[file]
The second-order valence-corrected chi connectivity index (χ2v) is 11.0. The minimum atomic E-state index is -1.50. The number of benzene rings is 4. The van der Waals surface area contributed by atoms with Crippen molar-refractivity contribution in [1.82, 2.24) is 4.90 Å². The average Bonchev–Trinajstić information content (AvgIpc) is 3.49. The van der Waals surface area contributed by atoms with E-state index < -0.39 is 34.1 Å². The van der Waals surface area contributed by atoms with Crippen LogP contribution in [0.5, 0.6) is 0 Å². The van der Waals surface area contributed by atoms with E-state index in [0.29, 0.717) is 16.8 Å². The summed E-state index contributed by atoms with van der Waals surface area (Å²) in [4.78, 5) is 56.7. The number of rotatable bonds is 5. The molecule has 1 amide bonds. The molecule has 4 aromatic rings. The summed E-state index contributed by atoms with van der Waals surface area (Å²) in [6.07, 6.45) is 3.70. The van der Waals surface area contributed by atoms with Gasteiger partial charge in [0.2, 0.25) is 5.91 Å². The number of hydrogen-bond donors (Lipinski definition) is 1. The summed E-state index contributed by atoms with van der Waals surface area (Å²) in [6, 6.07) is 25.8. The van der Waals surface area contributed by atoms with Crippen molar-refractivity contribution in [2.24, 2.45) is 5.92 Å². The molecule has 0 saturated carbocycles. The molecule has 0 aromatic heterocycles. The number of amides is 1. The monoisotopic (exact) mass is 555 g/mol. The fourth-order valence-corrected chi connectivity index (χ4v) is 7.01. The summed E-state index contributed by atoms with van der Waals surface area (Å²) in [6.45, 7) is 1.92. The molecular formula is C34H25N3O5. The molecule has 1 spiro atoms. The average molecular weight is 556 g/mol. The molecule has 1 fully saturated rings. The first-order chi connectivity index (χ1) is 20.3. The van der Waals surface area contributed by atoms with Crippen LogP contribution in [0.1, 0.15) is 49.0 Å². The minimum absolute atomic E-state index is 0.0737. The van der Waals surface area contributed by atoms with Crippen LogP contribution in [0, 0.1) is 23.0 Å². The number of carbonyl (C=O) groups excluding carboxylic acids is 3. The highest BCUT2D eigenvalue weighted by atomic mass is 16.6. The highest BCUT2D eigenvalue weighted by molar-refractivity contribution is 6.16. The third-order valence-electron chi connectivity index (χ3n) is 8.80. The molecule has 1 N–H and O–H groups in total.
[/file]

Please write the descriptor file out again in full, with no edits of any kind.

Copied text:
The second-order valence-corrected chi connectivity index (χ2v) is 11.0. The minimum atomic E-state index is -1.50. The number of benzene rings is 4. The van der Waals surface area contributed by atoms with Crippen molar-refractivity contribution in [1.82, 2.24) is 4.90 Å². The average Bonchev–Trinajstić information content (AvgIpc) is 3.49. The van der Waals surface area contributed by atoms with E-state index < -0.39 is 34.1 Å². The van der Waals surface area contributed by atoms with Crippen LogP contribution in [0.5, 0.6) is 0 Å². The van der Waals surface area contributed by atoms with E-state index in [0.29, 0.717) is 16.8 Å². The summed E-state index contributed by atoms with van der Waals surface area (Å²) in [4.78, 5) is 56.7. The number of rotatable bonds is 5. The molecule has 1 amide bonds. The molecule has 4 aromatic rings. The summed E-state index contributed by atoms with van der Waals surface area (Å²) in [6.07, 6.45) is 3.70. The van der Waals surface area contributed by atoms with Gasteiger partial charge in [0.2, 0.25) is 5.91 Å². The number of hydrogen-bond donors (Lipinski definition) is 1. The summed E-state index contributed by atoms with van der Waals surface area (Å²) in [6, 6.07) is 25.8. The van der Waals surface area contributed by atoms with Crippen molar-refractivity contribution in [2.24, 2.45) is 5.92 Å². The molecule has 0 saturated carbocycles. The molecule has 0 aromatic heterocycles. The number of amides is 1. The monoisotopic (exact) mass is 555 g/mol. The fourth-order valence-corrected chi connectivity index (χ4v) is 7.01. The summed E-state index contributed by atoms with van der Waals surface area (Å²) in [6.45, 7) is 1.92. The molecular formula is C34H25N3O5. The molecule has 1 spiro atoms. The average molecular weight is 556 g/mol. The molecule has 1 fully saturated rings. The first-order chi connectivity index (χ1) is 20.3. The van der Waals surface area contributed by atoms with Crippen LogP contribution in [0.1, 0.15) is 49.0 Å². The minimum absolute atomic E-state index is 0.0737. The van der Waals surface area contributed by atoms with Crippen LogP contribution in [0, 0.1) is 23.0 Å². The number of carbonyl (C=O) groups excluding carboxylic acids is 3. The highest BCUT2D eigenvalue weighted by atomic mass is 16.6. The highest BCUT2D eigenvalue weighted by molar-refractivity contribution is 6.16. The third-order valence-electron chi connectivity index (χ3n) is 8.80. The molecule has 1 N–H and O–H groups in total.